It's just real hard sometimes to believe that we're a representative democracy. One-third of the country is ready to go to war in Iraq all by our lonesomes, if it comes to that; another third will support a war if it's sanctioned by the United Nations; the remaining third is opposed to the war. So the polls say. Congress, however, is made up overwhelmingly of members of the first stripe, with some of the second and only a handful of the third.
Why? The answer begins with a $400 billion per year military budget--that's a lot of vested, war-chested interests--and ends with a culture of popinjay conformity as illustrated by the call-and-response farce known as the State of the Union Address. President: God is on OUR side. Members of Congress: (leaping to their feet) YAHOO!!!
Did comrades in the Great Hall of the People, robotic cheerleaders for the pronouncements of Chairman Mao, ever look more foolish? Only to Americans, who hate totalitarianism but don't always recognize it when it's garbed in dark suits with coordinated accessories.
Uniformity. Was anyone out there struck by the photograph in The News & Observer Friday depicting the failure of the state House of Representatives to settle on a new speaker? In the pic: Six Republicans facing off against seven Democrats. All men. And all, to a man, outfitted in dark suits and tasteful ties.
Yes, 12 white men and one African-American, Rep. Mickey Michaux, the Durham Democrat. When it comes to who's got the biggest office, boys will be boys, obviously. Girls, stand back.
Interesting that the only one of the 120 House members who broke ranks with his party was Rep. Michael Decker, elected in Forsyth County as a Republican but now apparently comfortable in the Democratic caucus notwithstanding his right-wing views. Decker's switch put the House at 60-60 Democrats and Republicans. But if the previous Democratic speaker, Jim Black, has to pass muster with a Decker to keep his job, does it really matter to the rest of us whether he gets it or it goes to a Republican?
Over the weekend, Michaux and Rep. Martin Nesbitt, the Buncombe populist, were trying to get enough black and progressive members together to cut a deal with the Republicans. They had five, supposedly, but needed more since, unlike the Democrats, quite a few conservative Republicans weren't willing to share power with their lib'rul enemies. Trouble was, there weren't enough progressives.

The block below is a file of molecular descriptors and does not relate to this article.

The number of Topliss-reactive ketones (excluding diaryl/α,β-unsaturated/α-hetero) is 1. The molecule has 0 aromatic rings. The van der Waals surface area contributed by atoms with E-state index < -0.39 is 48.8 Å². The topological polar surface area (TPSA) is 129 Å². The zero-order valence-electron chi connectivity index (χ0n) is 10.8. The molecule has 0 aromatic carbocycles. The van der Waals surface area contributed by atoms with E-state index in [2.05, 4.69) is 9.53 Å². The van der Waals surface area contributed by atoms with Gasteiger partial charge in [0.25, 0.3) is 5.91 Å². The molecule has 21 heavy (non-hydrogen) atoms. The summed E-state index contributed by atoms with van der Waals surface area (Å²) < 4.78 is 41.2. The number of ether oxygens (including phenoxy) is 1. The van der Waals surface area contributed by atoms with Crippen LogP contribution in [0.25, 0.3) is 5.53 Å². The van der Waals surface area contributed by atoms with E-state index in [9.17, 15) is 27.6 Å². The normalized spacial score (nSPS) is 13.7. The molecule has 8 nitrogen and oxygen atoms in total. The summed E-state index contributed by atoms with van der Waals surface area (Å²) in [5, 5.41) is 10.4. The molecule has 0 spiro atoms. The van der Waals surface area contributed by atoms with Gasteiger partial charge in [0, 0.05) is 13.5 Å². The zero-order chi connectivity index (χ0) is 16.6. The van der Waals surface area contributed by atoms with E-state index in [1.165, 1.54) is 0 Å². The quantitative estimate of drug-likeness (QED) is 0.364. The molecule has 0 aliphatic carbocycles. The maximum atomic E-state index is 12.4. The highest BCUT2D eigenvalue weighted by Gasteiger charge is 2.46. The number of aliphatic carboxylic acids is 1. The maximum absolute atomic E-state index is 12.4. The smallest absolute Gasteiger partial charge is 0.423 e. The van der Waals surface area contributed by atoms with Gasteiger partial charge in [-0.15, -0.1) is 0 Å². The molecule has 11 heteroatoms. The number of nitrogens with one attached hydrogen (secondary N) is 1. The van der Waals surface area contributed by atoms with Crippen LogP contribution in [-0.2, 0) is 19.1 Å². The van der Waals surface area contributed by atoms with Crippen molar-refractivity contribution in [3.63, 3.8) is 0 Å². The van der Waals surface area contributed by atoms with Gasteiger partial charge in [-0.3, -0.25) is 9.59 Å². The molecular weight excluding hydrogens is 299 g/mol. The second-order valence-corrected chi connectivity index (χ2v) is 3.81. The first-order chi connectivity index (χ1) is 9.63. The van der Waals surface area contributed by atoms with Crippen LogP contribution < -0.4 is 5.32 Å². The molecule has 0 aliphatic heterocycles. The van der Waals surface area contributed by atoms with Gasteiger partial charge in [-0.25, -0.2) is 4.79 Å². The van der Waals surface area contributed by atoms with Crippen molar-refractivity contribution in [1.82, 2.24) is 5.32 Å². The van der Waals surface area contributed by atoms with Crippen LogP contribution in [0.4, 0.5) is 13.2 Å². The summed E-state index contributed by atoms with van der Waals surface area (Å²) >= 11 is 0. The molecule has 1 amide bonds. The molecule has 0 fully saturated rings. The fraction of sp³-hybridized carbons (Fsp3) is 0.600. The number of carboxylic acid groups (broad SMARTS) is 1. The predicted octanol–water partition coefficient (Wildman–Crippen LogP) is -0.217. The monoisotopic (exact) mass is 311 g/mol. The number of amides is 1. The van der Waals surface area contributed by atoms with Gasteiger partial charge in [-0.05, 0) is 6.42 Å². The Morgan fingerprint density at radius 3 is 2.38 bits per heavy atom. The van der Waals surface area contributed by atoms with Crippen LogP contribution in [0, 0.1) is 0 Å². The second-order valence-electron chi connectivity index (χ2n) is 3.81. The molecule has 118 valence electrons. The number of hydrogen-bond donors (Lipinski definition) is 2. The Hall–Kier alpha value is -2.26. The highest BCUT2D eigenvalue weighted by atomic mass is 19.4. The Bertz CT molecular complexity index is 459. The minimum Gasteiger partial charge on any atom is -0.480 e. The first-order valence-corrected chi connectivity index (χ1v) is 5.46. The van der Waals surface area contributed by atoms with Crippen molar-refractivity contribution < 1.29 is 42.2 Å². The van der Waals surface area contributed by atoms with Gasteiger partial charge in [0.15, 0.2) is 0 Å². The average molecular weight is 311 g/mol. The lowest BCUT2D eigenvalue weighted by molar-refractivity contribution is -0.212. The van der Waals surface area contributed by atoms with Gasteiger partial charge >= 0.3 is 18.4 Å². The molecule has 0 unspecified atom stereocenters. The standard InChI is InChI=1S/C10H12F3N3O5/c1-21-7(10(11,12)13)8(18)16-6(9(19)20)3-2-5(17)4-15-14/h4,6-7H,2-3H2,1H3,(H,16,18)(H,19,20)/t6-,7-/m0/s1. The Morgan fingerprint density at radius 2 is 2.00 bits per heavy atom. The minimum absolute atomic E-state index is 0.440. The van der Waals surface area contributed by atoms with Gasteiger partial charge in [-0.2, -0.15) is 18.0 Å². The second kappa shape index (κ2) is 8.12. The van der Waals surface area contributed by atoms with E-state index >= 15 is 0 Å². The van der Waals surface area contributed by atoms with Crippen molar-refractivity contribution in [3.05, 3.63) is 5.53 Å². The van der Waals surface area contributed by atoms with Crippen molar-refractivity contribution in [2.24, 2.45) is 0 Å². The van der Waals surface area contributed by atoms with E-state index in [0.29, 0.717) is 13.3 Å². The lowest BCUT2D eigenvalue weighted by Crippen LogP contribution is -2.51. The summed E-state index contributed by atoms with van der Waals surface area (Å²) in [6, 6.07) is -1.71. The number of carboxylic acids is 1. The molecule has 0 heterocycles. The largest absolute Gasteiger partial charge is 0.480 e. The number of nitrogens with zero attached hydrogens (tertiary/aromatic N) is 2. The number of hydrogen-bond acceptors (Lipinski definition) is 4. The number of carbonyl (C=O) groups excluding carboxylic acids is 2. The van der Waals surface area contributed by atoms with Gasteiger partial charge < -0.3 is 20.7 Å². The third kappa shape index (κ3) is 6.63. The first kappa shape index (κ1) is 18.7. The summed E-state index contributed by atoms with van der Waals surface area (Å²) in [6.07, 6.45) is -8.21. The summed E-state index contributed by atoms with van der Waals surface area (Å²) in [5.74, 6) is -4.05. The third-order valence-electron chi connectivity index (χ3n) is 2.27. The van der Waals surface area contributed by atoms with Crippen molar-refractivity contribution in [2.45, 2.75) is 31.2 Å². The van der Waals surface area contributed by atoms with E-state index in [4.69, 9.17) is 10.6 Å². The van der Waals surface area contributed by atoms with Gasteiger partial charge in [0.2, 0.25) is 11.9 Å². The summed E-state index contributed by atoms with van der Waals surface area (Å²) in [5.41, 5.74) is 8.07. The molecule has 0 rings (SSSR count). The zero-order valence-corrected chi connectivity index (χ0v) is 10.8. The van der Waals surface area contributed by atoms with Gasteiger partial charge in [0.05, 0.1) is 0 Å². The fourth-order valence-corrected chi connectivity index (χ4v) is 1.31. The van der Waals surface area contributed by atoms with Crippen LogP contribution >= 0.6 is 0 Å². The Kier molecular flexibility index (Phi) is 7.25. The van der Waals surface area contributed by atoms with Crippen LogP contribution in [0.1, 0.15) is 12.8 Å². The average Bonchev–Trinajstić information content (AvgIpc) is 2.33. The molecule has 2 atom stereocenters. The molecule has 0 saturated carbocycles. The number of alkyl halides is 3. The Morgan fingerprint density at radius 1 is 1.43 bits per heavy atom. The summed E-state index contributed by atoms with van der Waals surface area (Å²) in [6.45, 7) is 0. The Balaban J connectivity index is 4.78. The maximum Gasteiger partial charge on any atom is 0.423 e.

Bottom line: Whether the speaker is Black or the latest Republican aspirant, George Holmes, the majority coalition in the House will be conservatives. As in Congress, progressive-minded citizens are underrepresented. Why? Same reason, different vested interests. At the state level, they start with the paving contractors and the development interests, whose fortunes depend on the choice of highway alignments. Add the banks, which finance them.
Is it any wonder that taxes in North Carolina are highly regressive, with the poorest folks paying the highest percentage of their incomes in state and local taxes. And in the bipartisan, tax-cutting fever of the '90s, guess which North Carolinians were the only ones left with higher taxes as a percentage of their incomes? According to the watchdog N.C. Budget and Tax Center: The bottom 20 percent.
Diversity. Coincidentally (?) 20 percent is also the approximate percentage of women in the N.C. General Assembly. There are now 28 women out of 120 House members, and seven women out of 50 members in the Senate. Meager as they are, those numbers are up from 23 and six, respectively, four years ago. In that, they buck a national trend: Since 1998, women have lost ground in state legislative elections (both in 2000 and 2002) and now account for 1,645 in all, or 22 percent of the total.
Says Democracy North Carolina's Peter Walz: "Remember that studies of major campaign contributors show that 4 out of 5 are men, and 4 out of 5 have incomes over $100,000 a year. The good ole boy network of campaign money has to be dismantled if we are going to see real diversity in our elected bodies."
Same Old. Wake Democrats picked Harold Webb, 77, to replace newly elected state Sen. Vernon Malone, 70, on the county commission. Not former Sheriff John Baker, 67. The reason: Webb campaigned for the job, Baker didn't. The people choosing were party precinct chairs and elected officials who have a bias in favor of campaigning. That said, however, it was a missed chance for Southeast Raleigh's black leaders--Webb, Malone and Baker, for instance--to find and promote a new face in the community. A woman, even. Someone who could have run for the office in two years, which Webb promised not to do if the party'd just support an older gentlemen one more time.
Bob Geary (412-5051) will be one of the hoped-for thousands protesting the Iraq war: Feb. 15, State Capitol, noon. E-mail firstname.lastname@example.org.